Can Smart Appraisers Make Dumb Mistakes?
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I am a smart and educated, award-winning appraiser. It is not possible for me to be irrational. Of course not. You can see that. I can see that.
A high IQ and education won’t necessarily protect you from highly irrational behavior — and it may sometimes amplify your errors. ~David Robson, in an Excerpt from The Intelligence Trap
Oh No! Who is this guy!? Doesn’t he know how smart I am? Why, even my peers have said I am smart. I pride myself on my critical thinking. Even my kids say that! What more proof do you need? Let’s get this straight: I am rational, smart, of high IQ and extremely educated, especially in my chosen field!
Recently, scientists have started to measure what things go with irrationality. There is even a name for this field of study, this measure: dysrationalia. The studies roughly parallel the studies of dyslexia and dyscalculia (difficulty in dealing with number things).
The studies of dysrationalia identify the correlation between bias and intelligence. Cognitive scientists say there are two types of thinking: 1) intuitive, automatic, fast thinking; 2) analytical, deliberative, slow thinking. On a primal level, the automatic fast thinking is what protects us quickly from danger. As a large cat-like clawed creature with long fangs appears, it is not a time to deliberate and reason out things. I jump. I jump to the conclusion to jump.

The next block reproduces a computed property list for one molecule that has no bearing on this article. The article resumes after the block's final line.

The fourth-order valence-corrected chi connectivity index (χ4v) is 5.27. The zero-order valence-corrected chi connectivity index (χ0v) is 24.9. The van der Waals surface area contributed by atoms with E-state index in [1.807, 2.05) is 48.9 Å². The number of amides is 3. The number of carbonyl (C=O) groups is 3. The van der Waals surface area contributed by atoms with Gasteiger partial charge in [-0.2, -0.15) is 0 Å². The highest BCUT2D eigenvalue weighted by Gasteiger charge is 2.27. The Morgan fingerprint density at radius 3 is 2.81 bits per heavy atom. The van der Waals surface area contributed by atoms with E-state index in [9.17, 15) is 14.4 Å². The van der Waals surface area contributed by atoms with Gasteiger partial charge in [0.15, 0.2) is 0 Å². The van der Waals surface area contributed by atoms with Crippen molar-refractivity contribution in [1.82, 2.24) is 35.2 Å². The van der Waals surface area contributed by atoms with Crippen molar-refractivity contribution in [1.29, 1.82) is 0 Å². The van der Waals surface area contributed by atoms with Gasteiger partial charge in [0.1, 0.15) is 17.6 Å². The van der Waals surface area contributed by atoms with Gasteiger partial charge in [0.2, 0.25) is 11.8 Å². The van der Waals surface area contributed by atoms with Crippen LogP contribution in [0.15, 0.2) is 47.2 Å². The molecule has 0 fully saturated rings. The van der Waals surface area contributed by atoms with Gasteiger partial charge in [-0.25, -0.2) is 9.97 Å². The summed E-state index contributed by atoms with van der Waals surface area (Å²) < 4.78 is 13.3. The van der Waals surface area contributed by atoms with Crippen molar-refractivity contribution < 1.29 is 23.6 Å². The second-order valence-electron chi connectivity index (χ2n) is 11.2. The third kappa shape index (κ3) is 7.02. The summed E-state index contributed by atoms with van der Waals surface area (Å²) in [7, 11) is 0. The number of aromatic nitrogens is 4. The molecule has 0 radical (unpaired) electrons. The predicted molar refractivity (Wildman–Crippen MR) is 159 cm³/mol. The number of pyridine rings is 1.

The fast thinking becomes automatic as we get older, smarter, and learn from our tribe about clawed fanged animals. We get better at jumping. And quicker.
The bias comes from when we jump, even if this particular creature is plant eater, and keeps our camp area clean of garbage leftovers. Our jump scares away the friendly pet. Bias. A wrong decision. A bad result.
Robson mentions three types of common irrational biases:
- Sunk-cost fallacy, sticking with something because of a prior decision;
- Gambler’s fallacy, “heads must come up next, after 5 tails in a row”, and;
- Anchoring, relying too much on the first piece of information offered (the “anchor”).
Results show that there is a high non-correlation between smartness (IQ, education, esteem), and bias. I.e., smarter people are just as likely to show bias as others. Darn.
In fact, intelligence can be related to a higher propensity toward bias, especially over the long run. Smart people get so used to being right and having the right answers, it becomes habit. Fast and automatic! Darn.
The real problem comes as smart people come to assume that they are less vulnerable to bias, simply because they are so educated, experienced, and intelligent.
Critical thinking competence and raw intelligence do not go together. This is why I believe any future for the appraisal profession must include this dimension. Critical thinking and awareness of our own vulnerability to such things as anchoring. Like anchoring to the known sale price prior to valuation.
Are you a critical thinker – or a very, very, critical thinker…?